Witness intimidation is part and parcel of the more general violence, insecurity, and lack of resources in so many inner city neighborhoods. According to the National Institutes of Justice, witness intimidation is a longstanding problem in poor, high-crime communities like Philadelphia, especially in gang-dominated neighborhoods. Over a decade ago, studies warned about localized violence and witness intimidation in areas of concentrated poverty and crime. Stories like the Inquirer's suggest that the problem is now even more widespread. As I argue in the book, states need resources comparable to the federal WITSEC program to protect witnesses, particularly poor witnesses who lack resources themselves and may be stuck in violent neighborhoods. As a parent of a murdered young witness mourned in the Inquirer article:
"If you see something, you better look the other way. That's a sad thing to say to a victim, but I'm the number one candidate saying 'Don't tell nothing unless you can take care of yourself, because the city don't have nothing in place to help you.'"

Monday, December 14, 2009

IRS expands use of informants

Two fascinating stories from Forbes on the IRS's expanded Whistleblower Office: Tax Informants are on the Loose, and IRS Ordered to Surrender Informant Documents. In 2006, Congress told the IRS to start paying informants as much as 30% of delinquent taxes collected in big cases, and the scale of snitching has skyrocketed. As Forbes puts it:
The gambit seems to be working very well. The IRS continues to get thousands of small case tips a year. But in fiscal 2009, ended Oct. 30, the IRS Whistleblower Office also logged big case leads on 1,900 taxpayers, up from 1,246 in fiscal 2008, the first full year the new law was in effect. Dozens of these tips involve purported tax losses of $100 million or more. Sure, those are just allegations. But informants "often provide extensive documentation to support their claims,"' the Whistleblower Office noted in a report. The Treasury Inspector General for Tax Administration, in a separate report, added up all the 2008 tips and found that $65 billion in unreported income was alleged.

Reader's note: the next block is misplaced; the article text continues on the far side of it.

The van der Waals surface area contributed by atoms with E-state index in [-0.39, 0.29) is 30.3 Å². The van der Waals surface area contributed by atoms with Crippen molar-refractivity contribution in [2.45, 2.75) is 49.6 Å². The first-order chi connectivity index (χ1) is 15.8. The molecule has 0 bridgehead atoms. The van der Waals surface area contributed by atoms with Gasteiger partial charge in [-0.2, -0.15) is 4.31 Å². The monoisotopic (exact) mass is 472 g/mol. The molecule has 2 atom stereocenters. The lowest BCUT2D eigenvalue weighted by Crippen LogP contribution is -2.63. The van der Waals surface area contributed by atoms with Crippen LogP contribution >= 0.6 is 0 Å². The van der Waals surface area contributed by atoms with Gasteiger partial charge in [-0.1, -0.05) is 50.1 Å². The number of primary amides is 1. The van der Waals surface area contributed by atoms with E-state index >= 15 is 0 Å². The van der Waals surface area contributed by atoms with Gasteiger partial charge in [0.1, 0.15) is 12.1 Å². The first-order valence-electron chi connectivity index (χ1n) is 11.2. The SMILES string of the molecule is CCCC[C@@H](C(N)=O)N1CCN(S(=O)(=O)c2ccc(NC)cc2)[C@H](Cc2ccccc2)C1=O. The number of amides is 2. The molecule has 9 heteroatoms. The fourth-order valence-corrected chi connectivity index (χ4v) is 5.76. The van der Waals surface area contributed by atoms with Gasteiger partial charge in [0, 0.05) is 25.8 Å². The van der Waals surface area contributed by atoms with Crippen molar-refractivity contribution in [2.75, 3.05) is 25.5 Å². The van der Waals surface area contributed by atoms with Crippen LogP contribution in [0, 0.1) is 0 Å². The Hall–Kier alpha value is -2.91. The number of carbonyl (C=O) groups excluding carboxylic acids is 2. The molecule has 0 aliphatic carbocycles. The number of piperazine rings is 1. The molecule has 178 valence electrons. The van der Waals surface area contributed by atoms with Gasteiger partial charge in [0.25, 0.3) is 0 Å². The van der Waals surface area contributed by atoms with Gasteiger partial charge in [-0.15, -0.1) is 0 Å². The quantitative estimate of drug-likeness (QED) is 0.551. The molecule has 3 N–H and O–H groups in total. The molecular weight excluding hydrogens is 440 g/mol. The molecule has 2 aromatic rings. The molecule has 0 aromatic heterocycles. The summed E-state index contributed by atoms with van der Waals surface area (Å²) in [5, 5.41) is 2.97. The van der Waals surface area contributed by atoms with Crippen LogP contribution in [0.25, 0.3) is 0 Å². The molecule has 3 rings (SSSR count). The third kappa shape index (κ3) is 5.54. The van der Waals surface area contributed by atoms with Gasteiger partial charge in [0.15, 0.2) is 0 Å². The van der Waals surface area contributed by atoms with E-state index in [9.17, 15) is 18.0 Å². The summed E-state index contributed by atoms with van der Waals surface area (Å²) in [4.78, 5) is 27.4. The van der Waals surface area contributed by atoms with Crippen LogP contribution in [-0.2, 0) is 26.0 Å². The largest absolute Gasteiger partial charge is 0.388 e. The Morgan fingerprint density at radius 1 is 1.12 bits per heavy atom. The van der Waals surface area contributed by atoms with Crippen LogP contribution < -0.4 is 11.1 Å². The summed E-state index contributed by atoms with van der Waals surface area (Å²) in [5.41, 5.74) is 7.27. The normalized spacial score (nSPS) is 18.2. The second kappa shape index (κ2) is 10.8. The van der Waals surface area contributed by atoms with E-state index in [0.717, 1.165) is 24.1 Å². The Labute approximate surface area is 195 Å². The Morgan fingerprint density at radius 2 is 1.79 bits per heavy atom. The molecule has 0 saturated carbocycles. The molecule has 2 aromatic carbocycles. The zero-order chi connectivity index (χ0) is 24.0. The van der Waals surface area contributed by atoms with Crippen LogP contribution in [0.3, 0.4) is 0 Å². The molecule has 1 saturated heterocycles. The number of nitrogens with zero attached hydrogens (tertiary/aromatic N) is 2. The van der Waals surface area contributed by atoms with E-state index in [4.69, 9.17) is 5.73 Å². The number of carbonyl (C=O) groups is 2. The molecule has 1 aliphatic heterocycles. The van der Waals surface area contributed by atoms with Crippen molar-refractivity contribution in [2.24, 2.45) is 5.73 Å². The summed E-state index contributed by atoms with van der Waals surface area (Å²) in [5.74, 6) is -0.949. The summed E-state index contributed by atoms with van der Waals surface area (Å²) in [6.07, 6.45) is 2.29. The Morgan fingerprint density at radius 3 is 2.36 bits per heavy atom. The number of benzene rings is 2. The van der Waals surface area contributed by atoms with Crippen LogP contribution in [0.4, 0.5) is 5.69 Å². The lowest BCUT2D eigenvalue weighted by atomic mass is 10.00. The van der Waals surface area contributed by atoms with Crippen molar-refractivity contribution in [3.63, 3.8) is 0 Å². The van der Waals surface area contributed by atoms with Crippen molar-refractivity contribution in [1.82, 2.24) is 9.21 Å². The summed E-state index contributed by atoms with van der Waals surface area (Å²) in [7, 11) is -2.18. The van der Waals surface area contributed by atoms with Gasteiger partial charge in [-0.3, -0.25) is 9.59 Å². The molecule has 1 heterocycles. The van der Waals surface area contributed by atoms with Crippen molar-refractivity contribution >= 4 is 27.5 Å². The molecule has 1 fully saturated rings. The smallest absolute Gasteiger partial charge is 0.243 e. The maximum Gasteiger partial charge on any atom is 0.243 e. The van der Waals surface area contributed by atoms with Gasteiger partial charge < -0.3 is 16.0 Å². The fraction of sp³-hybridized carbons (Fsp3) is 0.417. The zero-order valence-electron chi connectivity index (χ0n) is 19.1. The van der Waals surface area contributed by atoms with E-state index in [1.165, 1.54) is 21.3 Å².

Perhaps the most famous case to date involves Bradley Birkenfeld, an employee of the Swiss bank UBS who gave the IRS information on how wealthy Americans were hiding money with his employer. Although Birkenfeld himself faces a 40-month prison sentence, he may be able to keep millions in reward money--another new rule. Again from Forbes:
Before the new law, IRS Whistleblower Officer Director Stephen Whitlock notes, "if you participated in the tax noncompliance--you could have been the accountant doing the ministerial activity--you could be flat-out barred" from a reward. Now such a functionary is eligible for a full reward, even if he is convicted of, say, stealing from the company he squeals on. An informant who "planned and initiated" a tax scheme is still eligible for a reduced award--unless he's convicted for that planning role.
In other words, the IRS is moving closer to the snitching norm, in which admitted criminals reap benefits from their cooperation. At the same time, the IRS informant program may be running into resistance. In the second story, a federal judge has ordered the IRS to return documents provided by an informant who stole the documents from the company Monex. Apparently the court was not content to let the government decide which stolen Monex documents were privileged, although the government is likely to get many of the documents back in the end. As Forbes frames the problem, "How far can the government go in using information from an insider and what should be the procedures for handling that information?" As I explain in the book, this concern for the privacy and rights of criminal targets--and the concomitant restrictions on informant use--is more characteristic of white collar investigations in which defendants tend to be well-resourced and well-defended, and is notably lacking in the street- and drug-enforcement arena.